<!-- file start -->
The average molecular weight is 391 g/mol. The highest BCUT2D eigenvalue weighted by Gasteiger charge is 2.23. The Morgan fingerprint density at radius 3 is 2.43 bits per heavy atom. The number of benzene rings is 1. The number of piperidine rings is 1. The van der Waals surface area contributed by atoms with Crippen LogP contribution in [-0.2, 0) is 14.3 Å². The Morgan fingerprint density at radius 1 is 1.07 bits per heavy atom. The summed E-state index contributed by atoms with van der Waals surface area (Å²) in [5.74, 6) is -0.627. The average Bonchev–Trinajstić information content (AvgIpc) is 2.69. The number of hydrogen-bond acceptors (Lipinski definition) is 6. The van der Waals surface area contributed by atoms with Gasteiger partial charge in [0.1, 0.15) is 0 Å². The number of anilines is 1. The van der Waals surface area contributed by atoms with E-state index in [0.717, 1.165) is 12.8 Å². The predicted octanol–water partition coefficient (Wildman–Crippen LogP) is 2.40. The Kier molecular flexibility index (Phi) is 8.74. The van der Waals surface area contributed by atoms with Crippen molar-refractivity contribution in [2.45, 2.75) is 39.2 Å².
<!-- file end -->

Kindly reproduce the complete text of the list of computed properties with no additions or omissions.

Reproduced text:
The average molecular weight is 391 g/mol. The highest BCUT2D eigenvalue weighted by Gasteiger charge is 2.23. The Morgan fingerprint density at radius 3 is 2.43 bits per heavy atom. The number of benzene rings is 1. The number of piperidine rings is 1. The van der Waals surface area contributed by atoms with Crippen LogP contribution in [-0.2, 0) is 14.3 Å². The Morgan fingerprint density at radius 1 is 1.07 bits per heavy atom. The summed E-state index contributed by atoms with van der Waals surface area (Å²) in [5.74, 6) is -0.627. The average Bonchev–Trinajstić information content (AvgIpc) is 2.69. The number of hydrogen-bond acceptors (Lipinski definition) is 6. The van der Waals surface area contributed by atoms with Gasteiger partial charge in [0.1, 0.15) is 0 Å². The number of anilines is 1. The van der Waals surface area contributed by atoms with E-state index in [0.717, 1.165) is 12.8 Å². The predicted octanol–water partition coefficient (Wildman–Crippen LogP) is 2.40. The Kier molecular flexibility index (Phi) is 8.74. The van der Waals surface area contributed by atoms with Crippen molar-refractivity contribution in [2.45, 2.75) is 39.2 Å².